Clean energy wins the race


Clean energy investing outperformed stock market averages worldwide over the past year. The investment crowd is piling into investments related to renewable energy.

Will the clean energy sector continue to outperform?

The performance of clean energy companies like Tesla, Vestas and Enphase has been spectacular this year. Funds that specialize in renewable and clean energy are racking up outstanding returns compared to the S&P 500 and the energy sector in an otherwise difficult year for investors. Many participants are starting to take note, although skepticism regarding renewable energy remains widespread. But traders and speculators, so-called momentum investors, have been forced to add to their positions as the rally continues.

TSX Capped Energy Index vs Global Clean Energy ETF

Index: 100 = December 31, 2019

Source: Bloomberg

The Ishares S&P TSX Capped Cdn Energy Index (XEG) represents the oil and gas sector. XEG declined by 70 percent in March (purple line) and has recovered to minus 54 percent. The US S&P 500 (green) is up 6 percent y-t-d and the ICLN (white) is up 80 percent.

Pension plans are feeling pressure to add to renewable energy investments. ETFs (exchange-traded funds) specializing in renewables are dominating the investment horizon as they scramble to catch up to the market.

Even giant companies like BP (formerly British Petroleum) are moving billions into clean energy in a bid for survival as the oil and gas sector continues to shrink. By 2050 BP expects to achieve net-zero emissions from all its operations. By 2030 BP plans to grow its renewable power production to 50 gigawatts, the equivalent of 100 coal-fired electricity plants. This will cost about $5 billion per year.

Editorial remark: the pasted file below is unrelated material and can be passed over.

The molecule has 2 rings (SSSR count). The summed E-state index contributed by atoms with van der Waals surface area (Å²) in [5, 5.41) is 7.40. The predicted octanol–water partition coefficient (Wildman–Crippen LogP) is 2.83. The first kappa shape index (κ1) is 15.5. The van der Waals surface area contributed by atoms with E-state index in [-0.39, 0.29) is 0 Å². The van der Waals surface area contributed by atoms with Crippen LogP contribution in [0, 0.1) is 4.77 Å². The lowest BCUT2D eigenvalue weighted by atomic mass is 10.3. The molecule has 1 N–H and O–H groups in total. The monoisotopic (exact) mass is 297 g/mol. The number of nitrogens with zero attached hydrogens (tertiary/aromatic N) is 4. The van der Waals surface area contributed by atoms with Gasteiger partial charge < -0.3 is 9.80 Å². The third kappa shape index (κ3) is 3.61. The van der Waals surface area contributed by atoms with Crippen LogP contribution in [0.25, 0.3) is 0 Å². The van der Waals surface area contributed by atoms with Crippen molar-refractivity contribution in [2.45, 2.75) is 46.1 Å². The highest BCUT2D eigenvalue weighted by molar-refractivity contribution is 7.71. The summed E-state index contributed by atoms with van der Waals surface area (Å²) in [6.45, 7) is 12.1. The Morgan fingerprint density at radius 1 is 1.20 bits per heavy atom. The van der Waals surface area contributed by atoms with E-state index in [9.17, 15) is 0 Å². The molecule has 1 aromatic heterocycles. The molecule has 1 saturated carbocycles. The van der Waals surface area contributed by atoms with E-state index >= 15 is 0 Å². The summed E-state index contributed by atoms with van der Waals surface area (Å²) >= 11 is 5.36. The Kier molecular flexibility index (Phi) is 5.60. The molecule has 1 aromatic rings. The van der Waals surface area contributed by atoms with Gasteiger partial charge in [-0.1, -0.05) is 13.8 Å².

China, the leader in renewable energy, will add 300 gigawatts of solar capacity in the next five years and 150 gigawatts of wind power, but coal consumption will still grow by 2.5 percent annually.

Investors in clean energy will have to look at China eventually. Europe is also advancing rapidly, especially in wind power, while the US is behind, except for Tesla, the leader in electric-powered automobiles.

The largest ETF trades under the symbol ICLN for “Ishares Global Clean Energy ETF”. This fund tracks the 30 companies that are in the “S&P Global Clean Energy Index”. ICLN is up 80 percent year-to-date after recovering from a 25 percent decline in the March 2020 sell-off.

The top ten ICLN holdings, in order of size, are Sunrun, SolarEdge, Plug Power, Xinyi Solar, Enphase, Vestas, Siemens Gamesa, First Solar, Scatec Solar and Boralex. Tesla, much larger than these, is not in ICLN because the S&P has not added TSLA to their index, yet.

Sunrun is $156 billion in market cap while the smallest of that group is valued at $58 billion. The total of all holdings in the ETF is $1.7 trillion.  Tesla’s market cap is $403 billion.

Sunrun, First Solar, Xinyi and Scatec are solar-related, while Enphase and SolarEdge sell micro inverters and other equipment for solar installations. Plug Power makes hydrogen fuel cells while Siemens and Vestas make and sell wind turbines. Boralex is a Canadian company producing electricity from renewable energy sources. 

These companies trade at very elevated valuations. For institutional investors this extreme valuation can be ignored as they always hold a percentage of their assets in equities, regardless of valuation. And all the other large S&P 500 stocks are expensive too.

But, as in the 1999 internet dot-com bubble, an investment thesis can be correct, but the stock market can be too expensive. The clean energy sector will not be immune to substantial corrections and inevitable bear markets.

The renewable energy sector will produce great returns for years, but there is a risk of substantial corrections along the way.


Hilliard MacBeth


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